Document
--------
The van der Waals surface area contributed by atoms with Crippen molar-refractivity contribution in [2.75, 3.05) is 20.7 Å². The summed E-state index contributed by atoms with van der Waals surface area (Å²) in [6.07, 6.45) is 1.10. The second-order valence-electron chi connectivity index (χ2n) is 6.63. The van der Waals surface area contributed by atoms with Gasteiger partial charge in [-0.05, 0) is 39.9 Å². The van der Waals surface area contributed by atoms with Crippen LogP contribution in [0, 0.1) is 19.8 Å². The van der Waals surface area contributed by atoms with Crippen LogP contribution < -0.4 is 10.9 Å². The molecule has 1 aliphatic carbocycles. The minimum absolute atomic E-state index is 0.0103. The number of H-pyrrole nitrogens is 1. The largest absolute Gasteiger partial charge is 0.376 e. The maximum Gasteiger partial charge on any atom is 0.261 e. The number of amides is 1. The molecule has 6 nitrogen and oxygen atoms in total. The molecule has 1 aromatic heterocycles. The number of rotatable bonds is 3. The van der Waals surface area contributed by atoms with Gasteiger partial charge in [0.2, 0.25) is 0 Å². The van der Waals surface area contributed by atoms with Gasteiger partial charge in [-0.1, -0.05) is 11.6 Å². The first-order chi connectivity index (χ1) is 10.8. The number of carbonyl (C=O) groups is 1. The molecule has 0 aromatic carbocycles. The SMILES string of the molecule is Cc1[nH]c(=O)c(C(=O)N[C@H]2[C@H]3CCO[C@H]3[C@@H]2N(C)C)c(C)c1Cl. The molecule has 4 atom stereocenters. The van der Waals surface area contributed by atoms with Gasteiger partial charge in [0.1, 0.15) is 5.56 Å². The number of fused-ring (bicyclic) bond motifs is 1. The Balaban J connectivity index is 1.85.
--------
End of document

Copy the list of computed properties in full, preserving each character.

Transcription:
The van der Waals surface area contributed by atoms with Crippen molar-refractivity contribution in [2.75, 3.05) is 20.7 Å². The summed E-state index contributed by atoms with van der Waals surface area (Å²) in [6.07, 6.45) is 1.10. The second-order valence-electron chi connectivity index (χ2n) is 6.63. The van der Waals surface area contributed by atoms with Gasteiger partial charge in [-0.05, 0) is 39.9 Å². The van der Waals surface area contributed by atoms with Crippen LogP contribution in [0, 0.1) is 19.8 Å². The van der Waals surface area contributed by atoms with Crippen LogP contribution < -0.4 is 10.9 Å². The molecule has 1 aliphatic carbocycles. The minimum absolute atomic E-state index is 0.0103. The number of H-pyrrole nitrogens is 1. The largest absolute Gasteiger partial charge is 0.376 e. The maximum Gasteiger partial charge on any atom is 0.261 e. The number of amides is 1. The molecule has 6 nitrogen and oxygen atoms in total. The molecule has 1 aromatic heterocycles. The number of rotatable bonds is 3. The van der Waals surface area contributed by atoms with Gasteiger partial charge in [0.2, 0.25) is 0 Å². The van der Waals surface area contributed by atoms with Gasteiger partial charge in [-0.1, -0.05) is 11.6 Å². The first-order chi connectivity index (χ1) is 10.8. The number of carbonyl (C=O) groups is 1. The molecule has 0 aromatic carbocycles. The SMILES string of the molecule is Cc1[nH]c(=O)c(C(=O)N[C@H]2[C@H]3CCO[C@H]3[C@@H]2N(C)C)c(C)c1Cl. The molecule has 4 atom stereocenters. The van der Waals surface area contributed by atoms with Gasteiger partial charge in [0.1, 0.15) is 5.56 Å². The number of fused-ring (bicyclic) bond motifs is 1. The Balaban J connectivity index is 1.85.